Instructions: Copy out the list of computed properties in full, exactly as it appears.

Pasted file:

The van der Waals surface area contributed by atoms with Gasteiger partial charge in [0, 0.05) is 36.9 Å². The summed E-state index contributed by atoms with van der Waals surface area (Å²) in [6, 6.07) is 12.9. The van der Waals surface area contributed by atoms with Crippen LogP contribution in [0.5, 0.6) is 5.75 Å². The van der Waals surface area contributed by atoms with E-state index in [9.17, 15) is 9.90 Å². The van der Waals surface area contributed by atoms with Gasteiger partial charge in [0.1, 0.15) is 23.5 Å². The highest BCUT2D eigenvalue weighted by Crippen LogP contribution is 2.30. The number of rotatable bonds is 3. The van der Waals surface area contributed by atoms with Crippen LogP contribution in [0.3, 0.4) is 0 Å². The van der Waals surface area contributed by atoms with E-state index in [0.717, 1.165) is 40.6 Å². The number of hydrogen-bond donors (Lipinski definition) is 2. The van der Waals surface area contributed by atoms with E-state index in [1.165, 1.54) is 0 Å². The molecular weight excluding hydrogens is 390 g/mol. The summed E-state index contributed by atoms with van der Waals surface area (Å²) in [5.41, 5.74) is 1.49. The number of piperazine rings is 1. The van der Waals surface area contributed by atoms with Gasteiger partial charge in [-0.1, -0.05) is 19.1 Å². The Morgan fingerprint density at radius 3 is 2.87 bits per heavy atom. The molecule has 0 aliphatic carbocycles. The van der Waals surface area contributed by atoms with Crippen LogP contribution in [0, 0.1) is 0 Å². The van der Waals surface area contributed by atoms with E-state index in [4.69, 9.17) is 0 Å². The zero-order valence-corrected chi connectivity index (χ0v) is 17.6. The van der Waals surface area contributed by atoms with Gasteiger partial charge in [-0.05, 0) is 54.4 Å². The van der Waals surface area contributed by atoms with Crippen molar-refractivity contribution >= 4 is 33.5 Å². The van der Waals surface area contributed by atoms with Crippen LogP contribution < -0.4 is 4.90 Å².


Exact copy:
The van der Waals surface area contributed by atoms with Gasteiger partial charge in [0, 0.05) is 36.9 Å². The summed E-state index contributed by atoms with van der Waals surface area (Å²) in [6, 6.07) is 12.9. The van der Waals surface area contributed by atoms with Crippen LogP contribution in [0.5, 0.6) is 5.75 Å². The van der Waals surface area contributed by atoms with E-state index in [9.17, 15) is 9.90 Å². The van der Waals surface area contributed by atoms with Gasteiger partial charge in [0.1, 0.15) is 23.5 Å². The highest BCUT2D eigenvalue weighted by Crippen LogP contribution is 2.30. The number of rotatable bonds is 3. The van der Waals surface area contributed by atoms with Crippen LogP contribution in [0.3, 0.4) is 0 Å². The van der Waals surface area contributed by atoms with E-state index in [0.717, 1.165) is 40.6 Å². The number of hydrogen-bond donors (Lipinski definition) is 2. The van der Waals surface area contributed by atoms with E-state index in [1.165, 1.54) is 0 Å². The molecular weight excluding hydrogens is 390 g/mol. The summed E-state index contributed by atoms with van der Waals surface area (Å²) in [5.41, 5.74) is 1.49. The number of piperazine rings is 1. The van der Waals surface area contributed by atoms with Gasteiger partial charge in [-0.1, -0.05) is 19.1 Å². The Morgan fingerprint density at radius 3 is 2.87 bits per heavy atom. The molecule has 0 aliphatic carbocycles. The van der Waals surface area contributed by atoms with Crippen LogP contribution in [0, 0.1) is 0 Å². The van der Waals surface area contributed by atoms with E-state index in [4.69, 9.17) is 0 Å². The zero-order valence-corrected chi connectivity index (χ0v) is 17.6. The van der Waals surface area contributed by atoms with Gasteiger partial charge in [-0.05, 0) is 54.4 Å². The van der Waals surface area contributed by atoms with Crippen molar-refractivity contribution >= 4 is 33.5 Å². The van der Waals surface area contributed by atoms with Crippen LogP contribution < -0.4 is 4.90 Å².